Silingas in Exile
These excerpts are from letters that Silingas wrote while still imprisoned in 1956 in the Ukraine. His letters were censored, of course, and he could not freely write of what was in his heart and mind, or even of his physical condition. We later learned he was suffering from sclerosis but was denied medication or treatment. The first was written years after the events -- any correspondence was forbidden while he was imprisoned in the harsh Altai Mountain region just north of Mongolia:
"We chop, dig, pull, and drag the stumps through swampy woods -- walking to work in the morning and returning in the evening -- loaded with heavy tools --sometimes as far as 6 to 10 km (4-6 miles) on mountain roads. We’d cook our own supper, slurping and chewing it on the spot, and we relished it. I dug and heaped potatoes, vegetables. We cleared fields. We excavated ground for construction. I made and hauled bricks. With my bare feet, I kneaded the mortar for plastering, even when the weather was quite cold; after hammering up laths, I plastered the walls. I put shingles on roofs when it was as cold as 5 degrees. I loaded and unloaded wagons.
"As if I could remember everything -- I’ve already forgotten so much. I think in 1949, while cutting roof shingles, I collapsed from my kidney ailment. After that, I worked at easier housekeeping chores. And you see, I endured it all. I would even say, the work dispersed depression, made me stronger, toughened me.
"Right before Easter, 1952, I found myself at a place where I could use a library -- with good books -- nearly 10,000 volumes. I could get my hands on the treasures of the ages, epochs, and souls of nations. Having longed for books, newspapers, I spent entire days -- stopping only for the most pressing reasons -- reading, taking copious notes. I didn't have to work then. I had compiled a good bit of material, enough for several years' work, wanting to write this and that on various themes. Alas, all was lost."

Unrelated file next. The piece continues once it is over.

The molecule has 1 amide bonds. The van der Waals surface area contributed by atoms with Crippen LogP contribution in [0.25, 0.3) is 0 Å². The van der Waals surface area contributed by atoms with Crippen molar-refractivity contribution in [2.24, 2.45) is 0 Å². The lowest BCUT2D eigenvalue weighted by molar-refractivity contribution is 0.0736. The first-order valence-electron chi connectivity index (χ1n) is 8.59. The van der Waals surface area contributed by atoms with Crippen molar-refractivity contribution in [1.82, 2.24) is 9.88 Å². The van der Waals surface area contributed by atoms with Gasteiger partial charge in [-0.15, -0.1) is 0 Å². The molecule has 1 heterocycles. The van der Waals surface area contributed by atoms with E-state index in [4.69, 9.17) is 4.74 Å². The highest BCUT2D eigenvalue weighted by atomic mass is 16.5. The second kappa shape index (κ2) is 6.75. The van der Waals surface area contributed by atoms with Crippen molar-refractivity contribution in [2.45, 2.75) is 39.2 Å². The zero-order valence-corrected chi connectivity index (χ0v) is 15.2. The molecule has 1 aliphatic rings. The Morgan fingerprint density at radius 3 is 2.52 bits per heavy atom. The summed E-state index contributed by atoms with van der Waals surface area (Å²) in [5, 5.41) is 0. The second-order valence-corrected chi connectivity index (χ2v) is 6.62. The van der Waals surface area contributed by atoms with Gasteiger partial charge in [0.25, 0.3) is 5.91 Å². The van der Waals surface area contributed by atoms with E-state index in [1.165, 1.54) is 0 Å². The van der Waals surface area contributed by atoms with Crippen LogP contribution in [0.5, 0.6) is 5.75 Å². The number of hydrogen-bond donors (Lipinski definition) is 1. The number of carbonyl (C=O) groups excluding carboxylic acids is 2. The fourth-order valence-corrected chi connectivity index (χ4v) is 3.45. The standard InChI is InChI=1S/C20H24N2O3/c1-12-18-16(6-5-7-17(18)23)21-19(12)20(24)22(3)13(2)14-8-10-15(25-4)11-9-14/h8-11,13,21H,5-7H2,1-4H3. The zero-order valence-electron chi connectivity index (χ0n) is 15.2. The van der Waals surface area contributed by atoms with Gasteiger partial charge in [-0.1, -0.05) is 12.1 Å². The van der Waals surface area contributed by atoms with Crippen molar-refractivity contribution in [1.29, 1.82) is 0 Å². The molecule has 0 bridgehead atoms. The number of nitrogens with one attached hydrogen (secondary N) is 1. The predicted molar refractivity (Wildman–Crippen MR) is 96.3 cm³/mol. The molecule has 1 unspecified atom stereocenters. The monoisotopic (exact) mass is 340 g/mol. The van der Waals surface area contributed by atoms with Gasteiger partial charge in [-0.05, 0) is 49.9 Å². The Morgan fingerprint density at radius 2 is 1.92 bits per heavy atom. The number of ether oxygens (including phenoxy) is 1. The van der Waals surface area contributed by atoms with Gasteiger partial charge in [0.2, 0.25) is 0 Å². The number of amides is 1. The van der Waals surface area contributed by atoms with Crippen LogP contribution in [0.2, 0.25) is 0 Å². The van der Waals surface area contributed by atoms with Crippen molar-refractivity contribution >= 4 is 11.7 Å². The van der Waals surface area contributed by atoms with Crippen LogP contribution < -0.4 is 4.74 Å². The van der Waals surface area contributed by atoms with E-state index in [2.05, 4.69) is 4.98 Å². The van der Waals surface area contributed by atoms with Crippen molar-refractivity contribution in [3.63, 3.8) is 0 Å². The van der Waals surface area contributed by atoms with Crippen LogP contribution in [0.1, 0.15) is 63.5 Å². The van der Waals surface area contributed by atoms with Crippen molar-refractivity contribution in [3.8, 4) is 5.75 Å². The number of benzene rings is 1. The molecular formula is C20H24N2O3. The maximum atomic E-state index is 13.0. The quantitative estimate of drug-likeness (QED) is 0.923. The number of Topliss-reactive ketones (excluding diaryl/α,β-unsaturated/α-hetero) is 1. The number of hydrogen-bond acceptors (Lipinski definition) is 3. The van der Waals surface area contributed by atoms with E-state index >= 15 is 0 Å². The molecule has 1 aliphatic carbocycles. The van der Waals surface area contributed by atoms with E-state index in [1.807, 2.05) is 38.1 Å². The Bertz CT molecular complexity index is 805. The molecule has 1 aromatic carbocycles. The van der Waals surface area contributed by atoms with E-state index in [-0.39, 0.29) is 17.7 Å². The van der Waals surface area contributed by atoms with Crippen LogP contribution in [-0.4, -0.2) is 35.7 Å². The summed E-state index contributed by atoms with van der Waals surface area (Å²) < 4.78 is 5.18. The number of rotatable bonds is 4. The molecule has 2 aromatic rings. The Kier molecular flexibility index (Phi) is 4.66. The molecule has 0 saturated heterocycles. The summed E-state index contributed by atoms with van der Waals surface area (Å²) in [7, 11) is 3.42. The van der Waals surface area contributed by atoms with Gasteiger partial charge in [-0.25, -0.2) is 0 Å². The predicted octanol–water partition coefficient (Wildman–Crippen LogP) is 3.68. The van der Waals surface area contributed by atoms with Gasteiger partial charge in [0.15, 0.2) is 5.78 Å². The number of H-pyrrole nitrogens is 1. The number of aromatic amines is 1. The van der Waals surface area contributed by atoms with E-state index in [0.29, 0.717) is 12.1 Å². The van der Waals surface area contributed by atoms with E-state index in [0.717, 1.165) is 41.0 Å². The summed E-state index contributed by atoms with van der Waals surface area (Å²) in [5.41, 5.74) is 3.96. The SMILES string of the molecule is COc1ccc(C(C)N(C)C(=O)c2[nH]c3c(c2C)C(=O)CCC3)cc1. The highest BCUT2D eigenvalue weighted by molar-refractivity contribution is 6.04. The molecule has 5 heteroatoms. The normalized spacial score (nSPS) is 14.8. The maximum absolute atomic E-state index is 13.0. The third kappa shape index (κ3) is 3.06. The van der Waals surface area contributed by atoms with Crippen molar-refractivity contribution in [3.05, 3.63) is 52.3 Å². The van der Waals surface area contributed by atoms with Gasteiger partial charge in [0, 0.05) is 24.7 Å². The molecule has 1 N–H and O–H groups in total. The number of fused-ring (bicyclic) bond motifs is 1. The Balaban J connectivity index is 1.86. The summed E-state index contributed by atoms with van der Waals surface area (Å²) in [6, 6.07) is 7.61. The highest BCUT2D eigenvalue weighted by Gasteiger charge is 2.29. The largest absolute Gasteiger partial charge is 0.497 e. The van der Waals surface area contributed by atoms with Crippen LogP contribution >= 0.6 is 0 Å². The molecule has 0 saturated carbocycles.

Apart from forced labor, Silingas also endured confinement in a psychiatric ward. He describes the conditions in a letter to a colleague:
"The atmosphere is dreadful -- caused by the invalids themselves. There are three main groups. The rest are their shadows. First. Those who are deprived of sky and the natural world. Solitary confinement, mentally abnormal.
"Second. The strong ones. Shameless -- impudent hooligans, drunks, thugs, cowards, moral degenerates, for whom everything is possible (capable of doing anything). [emphasis is Silingas’.) They are in charge. They are of course a minority, but they terrorize....
"Third. The weak ones. Quiet, decent, to whom anything may be done. [emphasis is Silingas']. Mutual envy rules among them -- misanthropes, grinding intolerance. The most zealous keep an eye on each other, what they get, do, eat they know better than the person himself. You could say that's how they survive. They just look for a chance to quarrel, to torment one another, as if deliberately pushing - chasing each other toward the grave, waiting for one another to die. They identify a candidate, vying with each other, lurking until they can grab the dead one's rags..."
A Gulag Boom Town during World War II. Raminta and Emilija Silingas died
here among hundreds of thousands of others who were worked and starved
Altai Mountains: Silingas was a political prisoner and slave laborer here for 13 years until he was 68. While in the Altai camps, he was incommunicado. His family did not even know if he was dead or alive.
The Plight of Political Prisoners
“In the Gulag...actual criminals were more leniently treated, indeed became lords of the camps; they were the elite, and as a rule, enjoyed privileged positions as orderlies or trusties. Among them, most politicals were like lambs thrown to the wolves.” --(Benson Brobrick, East of the Sun: The Epic Conquest and Tragic History of Siberia, "The Devil's Workshop")
Colin Thubron writes in a book titled In Siberia: “Inside the camps the swarm of guiltless politicals was tyrannised by the tight-knit criminal fraternity imprisoned with them....At first the convicts were peasant kulaks and criminals, then -- as Stalin’s paranoia heightened -- imagined saboteurs and counter-revolutionaries from every class: Party officials, soldiers, scientists, doctors, teachers, artists.” In other words, innocents -- like Silingas.